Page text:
Nikola Tesla

Nikola Tesla
Serbian American, New York, U.S
July 9/10, 1856 - January 7, 1943
Often regarded as one of the most innovative and inventive individuals in the history of the sciences. He was the first to introduce the alternating-current machine, removing the need for commutator bars of dc machines. After emigrating to the United States in 1884, he sold a number of his patents on ac machines, transformers, and induction coils (including the Tesla coil as we know it today) to the Westinghouse Electric Company. Some say that his most important discovery was made at his laboratory in Colorado Springs, where in 1900 he discovered terrestrial stationary waves. The range of his discoveries and inventions is too extensive to list here but extends from lighting systems to polyphase power systems to a wireless world broadcasting system.

Wilhelm Eduard Weber

Wilhelm Eduard Weber
German, Germany
October 24, 1804 - June 23, 1891
An important contributor to the establishment of a system of absolute units for the electrical sciences, which was beginning to become a very active area of research and development. Established a definition of electric current in an electromagnetic system based on the magnetic field produced by the current. He was politically active and, in fact, was dismissed from the faculty of the University of Gottingen for protesting the suppression of the constitution by the King of Hanover in 1837. However, he found other faculty positions and eventually returned to Gottingen as director of the astronomical observatory. Received honors from England, France, and Germany, including the Copley Medal of the Royal Society.

Carl Friedrich Gauss

Carl Friedrich Gauss
German, Germany
April 30, 1777 - February 23, 1855
Carl Friedrich Gauss is a German mathematician and physicist who has made significant contributions to many fields of mathematics and natural sciences. Gauss is sometimes referred to as "the greatest mathematician" and "the greatest mathematician since ancient times". He has had an extraordinary influence on many fields of Mathematics and science and is one of the most influential mathematicians in history.

Michael Faraday

Michael Faraday
Englishman, London, United Kingdom
September 22, 1791 - August 25, 1867
English scientist, physicist and chemist Michael Faraday is known for his many experiments that contributed greatly to the understanding of electromagnetism. Faraday, who became one of the greatest scientists of the 19th century, began his career as a chemist. His major contribution, however, was in the field of electricity and magnetism . He was the first to produce an electric current from a magnetic field, invented the first electric motor and dynamo.
French physicist Andre-Marie Ampere founded and electromagnetism. His name endures in everyday life in the ampere, the unit for measuring electric current.
On September 18, 1820, introduced a new field of study, electrodynamics, devoted to the effect of electricity in motion, including the interaction between currents in adjoining conductors and the interplay of the surrounding magnetic fields. Constructed the first solenoid and demonstrated how it could behave like a magnet (the first electromagnet). Suggested the name galvanometer for an instrument designed to measure current levels.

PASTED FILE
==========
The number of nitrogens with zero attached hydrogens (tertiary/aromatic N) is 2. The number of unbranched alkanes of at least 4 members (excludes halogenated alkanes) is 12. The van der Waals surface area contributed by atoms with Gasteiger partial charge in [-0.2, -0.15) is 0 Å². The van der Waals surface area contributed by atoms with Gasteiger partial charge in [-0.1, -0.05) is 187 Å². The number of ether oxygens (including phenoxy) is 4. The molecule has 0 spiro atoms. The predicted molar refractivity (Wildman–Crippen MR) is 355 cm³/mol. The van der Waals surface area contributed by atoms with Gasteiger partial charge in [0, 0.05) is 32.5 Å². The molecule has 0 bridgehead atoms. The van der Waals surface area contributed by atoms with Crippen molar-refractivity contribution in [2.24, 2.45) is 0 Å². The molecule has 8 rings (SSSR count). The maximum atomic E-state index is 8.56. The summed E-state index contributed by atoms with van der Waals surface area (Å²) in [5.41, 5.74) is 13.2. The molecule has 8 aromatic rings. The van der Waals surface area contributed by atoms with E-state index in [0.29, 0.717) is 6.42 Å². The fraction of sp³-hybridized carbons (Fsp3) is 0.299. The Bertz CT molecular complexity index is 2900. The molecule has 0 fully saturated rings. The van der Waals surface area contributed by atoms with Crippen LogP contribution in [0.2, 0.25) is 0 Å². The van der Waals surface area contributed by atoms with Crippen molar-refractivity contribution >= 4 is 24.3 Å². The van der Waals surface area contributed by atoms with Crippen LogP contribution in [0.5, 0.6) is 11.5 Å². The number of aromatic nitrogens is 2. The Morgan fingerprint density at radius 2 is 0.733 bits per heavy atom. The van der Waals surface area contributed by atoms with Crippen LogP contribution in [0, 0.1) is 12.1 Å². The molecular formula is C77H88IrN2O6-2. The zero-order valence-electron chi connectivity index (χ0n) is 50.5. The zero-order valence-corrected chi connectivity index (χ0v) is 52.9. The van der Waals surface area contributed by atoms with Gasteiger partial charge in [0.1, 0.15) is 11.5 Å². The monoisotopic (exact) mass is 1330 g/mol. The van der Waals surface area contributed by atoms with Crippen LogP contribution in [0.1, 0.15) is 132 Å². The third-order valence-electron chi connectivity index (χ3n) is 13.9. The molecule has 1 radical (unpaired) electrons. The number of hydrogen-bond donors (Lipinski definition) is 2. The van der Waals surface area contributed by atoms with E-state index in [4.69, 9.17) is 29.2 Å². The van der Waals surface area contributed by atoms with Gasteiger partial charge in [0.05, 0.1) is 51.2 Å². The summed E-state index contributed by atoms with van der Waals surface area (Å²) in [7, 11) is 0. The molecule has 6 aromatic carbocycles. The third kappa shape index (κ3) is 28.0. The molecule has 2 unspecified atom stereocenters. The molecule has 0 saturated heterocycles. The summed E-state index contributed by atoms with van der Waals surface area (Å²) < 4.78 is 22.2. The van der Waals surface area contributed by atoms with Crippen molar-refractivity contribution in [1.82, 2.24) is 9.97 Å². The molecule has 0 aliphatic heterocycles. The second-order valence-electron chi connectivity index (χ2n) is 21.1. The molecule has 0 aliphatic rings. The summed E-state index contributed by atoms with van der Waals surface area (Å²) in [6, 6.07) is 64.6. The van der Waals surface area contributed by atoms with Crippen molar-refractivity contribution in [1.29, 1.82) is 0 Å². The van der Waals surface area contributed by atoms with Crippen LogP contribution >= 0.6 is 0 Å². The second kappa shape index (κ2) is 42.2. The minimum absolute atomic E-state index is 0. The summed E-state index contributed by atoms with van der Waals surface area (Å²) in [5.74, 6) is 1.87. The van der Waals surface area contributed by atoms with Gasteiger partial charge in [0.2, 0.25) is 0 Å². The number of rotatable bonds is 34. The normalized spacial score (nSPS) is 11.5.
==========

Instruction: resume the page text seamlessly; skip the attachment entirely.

Galileo Galilei

Galileo Galilei
Italian, Italy
February 15, 1564 - January 8, 1642
Galileo Galilei was an Italian natural philosopher, astronomer, and mathematician who made fundamental contributions to the sciences of motion, astronomy, and strength of materials and to the development of the scientific method. His formulation of (circular) inertia, the law of falling bodies, and parabolic trajectories marked the beginning of a fundamental change in the study of motion.

Georg Ohm

Georg Ohm
Erlangen, Germany
March 16, 1789 - July 6, 1854
Georg Simon Ohm (1787-1854), a German physicist, in 1826 experimentally determined the most basic law relating voltage and current for a resistor. Ohm's work was initially denied by critics.
Born of humble beginnings in Erlangen, Bavaria, Ohm threw himself into electrical research. His efforts resulted in his famous law. He was awarded the Copley Medal in 1841 by the Royal Society of London. In 1849, he was given the Professor of Physics chair by the University of Munich. To honor him, the unit of resistance was named the ohm.

Count Alessandro Volta

Count Alessandro Volta
Italian (Como, Pavia), Italy
February 18, 1745 - March 5, 1827
Count Alessandro Volta was a Italian scientist who contributed in the development of an electrical energy source from chemical action in 1800.
For the first time, electrical energy was available on a continuous basis and could be used for practical purposes. He also developed the first condenser known today as the capacitor. He has invited to Paris to demonstrate the voltaic cell to Napoleon. The International Electrical Congress meeting in Paris in 1881 honored his efforts by choosing the volt as the unit of measure for electromotive force.

Leon Charles Thevenin

Leon Charles Thevenin
French (Meaux, Paris)
March 30, 1857 - September 21, 1926
Leon Charles Thevenin was a French telegraph engineer who worked on Ohm's law and extended it to the analysis of complicated electrical networks. He is remembered today almost entirely for one small piece of work. His theorem, published in 1883, was based on his study of Kirchhoff's Laws and is found in every basic textbook on electrical circuits. It has made his name familiar to every student of electrical circuits and to every electrical and electronics engineer.